Script Start: 1 Unit Preparation
Copy the picture and paste as a new image (Ctrl+V). This gives you a point of reference from which to work.
6. Removing the Background
The standard way to remove the background from an image in PSP is with the Background Eraser tool. The tool, which appears as a transparent circle, samples pixels from its centre and erases similar outlying pixels, depending on your tolerance settings. To use it, the background must be promoted to a full layer; this means that erased portions will become transparent in the new layer. Because I actually like to be able to see what I have erased, I create a duplicate of the background first and then change the original entirely to magenta (#FF00FF). This also makes things easier later in the process.
Make sure the Layer palette is visible. If not, go the View menu → Palettes → Layers or hit F8. Click Duplicate Layer as shown below.
You should end up with a new layer called Copy of Background. Select the original Background layer in the Layer palette to make it the active layer (see below). Change the Foreground and Stroke Properties Color to magenta (#FF00FF). Select the Flood Fill tool, change the tolerance to 200 and click on the image. Nothing will appear to happen, but you have just changed the colour of the Background layer to magenta.
Click on the Copy of Background layer to make it active again.
Script End: 1 Unit Preparation
Now it is time to isolate the subject of the image (the Viking chief) from the background of the photograph. Select the Background Eraser tool. In this example, I begin with size 70, Sharpness 10, the FindEdges limit and AutoTolerance checked. Hardness, Density, Thickness and Opacity are all set to 100. As you begin to erase the background, ie, make it transparent, you will see the appearance of magenta from the underlying Background layer (see below).
Work the tool around the subject until you have removed the background to your satisfaction. You may need to reduce the tool size and change the tolerance manually. Clean up any background residue with the Eraser tool. It shouldn't take you too long to get the hang of these tools.
Once you have removed all of the background, you are ready to resize the image.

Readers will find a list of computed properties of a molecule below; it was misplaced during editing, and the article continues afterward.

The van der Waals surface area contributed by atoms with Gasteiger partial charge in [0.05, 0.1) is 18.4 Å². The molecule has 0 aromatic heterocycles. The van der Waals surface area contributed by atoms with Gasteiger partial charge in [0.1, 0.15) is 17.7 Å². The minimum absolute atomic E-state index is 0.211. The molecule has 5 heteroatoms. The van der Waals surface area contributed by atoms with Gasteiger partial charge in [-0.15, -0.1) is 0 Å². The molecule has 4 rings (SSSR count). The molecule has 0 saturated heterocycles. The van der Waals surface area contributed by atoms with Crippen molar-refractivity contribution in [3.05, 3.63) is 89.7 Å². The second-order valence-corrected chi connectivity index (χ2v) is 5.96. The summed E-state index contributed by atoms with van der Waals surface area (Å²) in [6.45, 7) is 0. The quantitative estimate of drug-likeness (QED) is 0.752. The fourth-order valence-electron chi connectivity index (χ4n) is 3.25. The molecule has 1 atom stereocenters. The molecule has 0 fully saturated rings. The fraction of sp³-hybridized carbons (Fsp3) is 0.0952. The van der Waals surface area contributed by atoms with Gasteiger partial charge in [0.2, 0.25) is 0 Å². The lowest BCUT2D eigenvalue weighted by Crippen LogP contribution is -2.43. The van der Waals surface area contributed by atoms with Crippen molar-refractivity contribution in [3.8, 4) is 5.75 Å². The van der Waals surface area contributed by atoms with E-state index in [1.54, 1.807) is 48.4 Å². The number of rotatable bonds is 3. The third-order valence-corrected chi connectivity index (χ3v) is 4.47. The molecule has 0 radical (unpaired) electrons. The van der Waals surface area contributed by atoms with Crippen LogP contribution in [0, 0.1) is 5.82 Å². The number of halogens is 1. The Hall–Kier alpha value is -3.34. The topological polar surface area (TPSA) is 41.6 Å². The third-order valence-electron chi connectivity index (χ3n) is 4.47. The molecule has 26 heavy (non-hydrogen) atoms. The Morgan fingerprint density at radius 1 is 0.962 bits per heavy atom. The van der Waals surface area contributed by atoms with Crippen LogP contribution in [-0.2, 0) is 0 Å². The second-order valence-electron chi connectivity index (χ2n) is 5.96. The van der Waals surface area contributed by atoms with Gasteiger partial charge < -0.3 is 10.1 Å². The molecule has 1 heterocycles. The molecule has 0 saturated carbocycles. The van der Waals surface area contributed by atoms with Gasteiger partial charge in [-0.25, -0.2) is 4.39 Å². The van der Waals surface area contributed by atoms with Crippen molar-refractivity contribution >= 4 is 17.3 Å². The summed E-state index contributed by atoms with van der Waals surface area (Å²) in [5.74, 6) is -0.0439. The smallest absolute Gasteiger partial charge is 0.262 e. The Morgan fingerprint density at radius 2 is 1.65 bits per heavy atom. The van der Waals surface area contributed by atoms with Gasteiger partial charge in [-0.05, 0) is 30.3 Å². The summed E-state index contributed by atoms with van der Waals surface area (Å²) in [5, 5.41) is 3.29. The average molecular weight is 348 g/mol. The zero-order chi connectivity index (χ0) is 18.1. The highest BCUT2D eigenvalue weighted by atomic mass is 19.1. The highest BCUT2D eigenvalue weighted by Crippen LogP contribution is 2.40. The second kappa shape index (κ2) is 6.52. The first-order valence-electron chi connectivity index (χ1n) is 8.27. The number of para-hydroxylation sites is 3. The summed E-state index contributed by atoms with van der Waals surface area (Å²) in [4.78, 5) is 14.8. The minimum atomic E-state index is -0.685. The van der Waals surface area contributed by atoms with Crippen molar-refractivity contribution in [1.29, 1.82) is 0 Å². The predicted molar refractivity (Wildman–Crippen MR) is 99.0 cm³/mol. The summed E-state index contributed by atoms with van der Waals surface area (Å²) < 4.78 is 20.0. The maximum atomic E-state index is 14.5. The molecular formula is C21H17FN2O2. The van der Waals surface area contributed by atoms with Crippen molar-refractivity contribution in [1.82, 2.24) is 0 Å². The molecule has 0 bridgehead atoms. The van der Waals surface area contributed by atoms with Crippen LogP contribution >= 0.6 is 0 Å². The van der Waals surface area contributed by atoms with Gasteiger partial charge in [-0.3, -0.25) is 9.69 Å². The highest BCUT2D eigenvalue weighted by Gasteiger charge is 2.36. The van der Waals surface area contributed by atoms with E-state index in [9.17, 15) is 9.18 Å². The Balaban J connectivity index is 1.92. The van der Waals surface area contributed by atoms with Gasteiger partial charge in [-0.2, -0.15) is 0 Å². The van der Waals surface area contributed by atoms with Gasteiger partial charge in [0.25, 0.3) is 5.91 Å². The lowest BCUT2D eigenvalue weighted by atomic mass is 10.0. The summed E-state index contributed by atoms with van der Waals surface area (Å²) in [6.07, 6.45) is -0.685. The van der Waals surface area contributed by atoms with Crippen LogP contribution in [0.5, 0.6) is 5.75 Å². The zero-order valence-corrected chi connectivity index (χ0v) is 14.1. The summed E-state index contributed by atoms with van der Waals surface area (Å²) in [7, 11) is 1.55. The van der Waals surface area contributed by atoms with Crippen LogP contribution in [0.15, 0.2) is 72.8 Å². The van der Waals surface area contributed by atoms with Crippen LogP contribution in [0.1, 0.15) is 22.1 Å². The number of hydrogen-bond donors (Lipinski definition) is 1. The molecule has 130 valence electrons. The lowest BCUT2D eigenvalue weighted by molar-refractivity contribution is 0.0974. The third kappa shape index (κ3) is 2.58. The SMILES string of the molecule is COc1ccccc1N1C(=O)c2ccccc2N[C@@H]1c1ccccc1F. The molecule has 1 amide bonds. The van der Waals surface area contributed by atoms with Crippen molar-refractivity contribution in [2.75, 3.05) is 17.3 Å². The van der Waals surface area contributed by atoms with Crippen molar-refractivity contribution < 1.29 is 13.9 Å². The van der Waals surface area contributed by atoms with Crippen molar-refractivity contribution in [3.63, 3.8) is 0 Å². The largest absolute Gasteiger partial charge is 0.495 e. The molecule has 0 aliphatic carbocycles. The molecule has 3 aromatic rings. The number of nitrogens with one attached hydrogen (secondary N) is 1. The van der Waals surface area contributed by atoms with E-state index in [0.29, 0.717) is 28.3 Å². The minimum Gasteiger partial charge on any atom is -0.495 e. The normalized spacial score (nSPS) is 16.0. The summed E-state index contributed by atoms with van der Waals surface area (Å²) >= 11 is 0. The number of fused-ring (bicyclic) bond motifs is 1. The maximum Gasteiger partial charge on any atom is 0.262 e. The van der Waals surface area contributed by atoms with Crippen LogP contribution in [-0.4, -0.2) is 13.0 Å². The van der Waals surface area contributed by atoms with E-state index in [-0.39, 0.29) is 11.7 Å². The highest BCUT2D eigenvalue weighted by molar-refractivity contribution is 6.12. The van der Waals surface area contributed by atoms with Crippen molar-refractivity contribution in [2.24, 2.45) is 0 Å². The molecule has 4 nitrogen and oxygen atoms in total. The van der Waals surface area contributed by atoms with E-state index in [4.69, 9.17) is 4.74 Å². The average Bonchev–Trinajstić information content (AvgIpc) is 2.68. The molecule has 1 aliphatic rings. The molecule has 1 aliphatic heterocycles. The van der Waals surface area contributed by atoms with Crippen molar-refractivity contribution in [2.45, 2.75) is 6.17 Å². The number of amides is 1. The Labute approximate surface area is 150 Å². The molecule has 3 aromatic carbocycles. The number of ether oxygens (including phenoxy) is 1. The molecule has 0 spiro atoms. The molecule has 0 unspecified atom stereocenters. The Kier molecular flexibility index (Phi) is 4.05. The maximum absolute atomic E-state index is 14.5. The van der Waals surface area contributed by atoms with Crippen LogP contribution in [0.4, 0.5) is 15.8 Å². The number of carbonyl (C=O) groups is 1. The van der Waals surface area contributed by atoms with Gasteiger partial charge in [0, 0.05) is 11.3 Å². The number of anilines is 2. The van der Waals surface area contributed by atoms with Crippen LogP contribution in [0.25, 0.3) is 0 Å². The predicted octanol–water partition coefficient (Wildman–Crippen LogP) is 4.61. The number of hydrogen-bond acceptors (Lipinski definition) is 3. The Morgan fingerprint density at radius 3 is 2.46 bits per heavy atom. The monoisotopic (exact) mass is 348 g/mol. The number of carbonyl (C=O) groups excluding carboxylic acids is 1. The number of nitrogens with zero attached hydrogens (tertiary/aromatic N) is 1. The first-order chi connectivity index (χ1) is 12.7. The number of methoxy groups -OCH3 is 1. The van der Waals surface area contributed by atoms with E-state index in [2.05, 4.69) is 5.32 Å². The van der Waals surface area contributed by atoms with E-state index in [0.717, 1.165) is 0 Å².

Sometimes I'll apply filters prior to resizing, but on this occasion I didn't feel the need. I have settled on a height of around 42-45 pixels for my man-sized units. The original Viking chief measures approximately 245 pixels in height: 44/245 = 0.18. We want to reduce the image to 18% of its original size. Hit Shift+S to bring up the Resize dialogue box. Select Smart Size resampling, check the Lock aspect ratio box and enter 18% for the pixel dimensions. You should end up with something like the image, below.
8. Removing Anti-Aliasing
In resizing your image, the pixels are resampled. Depending on the algorithm employed, Smart Size resampling in this case, neighbouring pixels may be 'averaged', causing a feathering or anti-aliasing effect. This is fine in the centre of the subject material, but along the boundary between the subject and the background, it becomes a problem. Civ2 does not support anti-aliasing, so you will need a clearly defined boundary between the unit and the game's transparent background mask - unless you like a glowing pink aura around all of your units.
I've used a number of methods in the past, but the following is what I've settled on for the present. Part of the idea for the method comes from a technique used for Corel Photo-Paint 11, courtesy of William Keenan.
Script Start: 2 Anti-Aliasing Cleaner
Click on Duplicate Layer in the Layer palette 10 times. You should end up with something like the screenshot below:
Go to the Layers menu → Merge → Merge All (Flatten). The process of replicating the image basically has the effect of increasing the opacity of the edge pixels of the subject material. These are then combined into one layer. Your Layer palette should once again look like this:
We now want to remove the remaining semi-transparent pixels from the selection. Select all (Ctrl+A) and go to the Selections menu → Modify → Select Color Range.... Since the image is now a single merged layer, transparency is replaced by magenta. Therefore, set the Reference color to magenta (#FF00FF), Softness to 1 and the Tolerance to whatever you like (see below). In this example, I set the Tolerance at 240 to remove most of the semi-transparent pixels from the selection.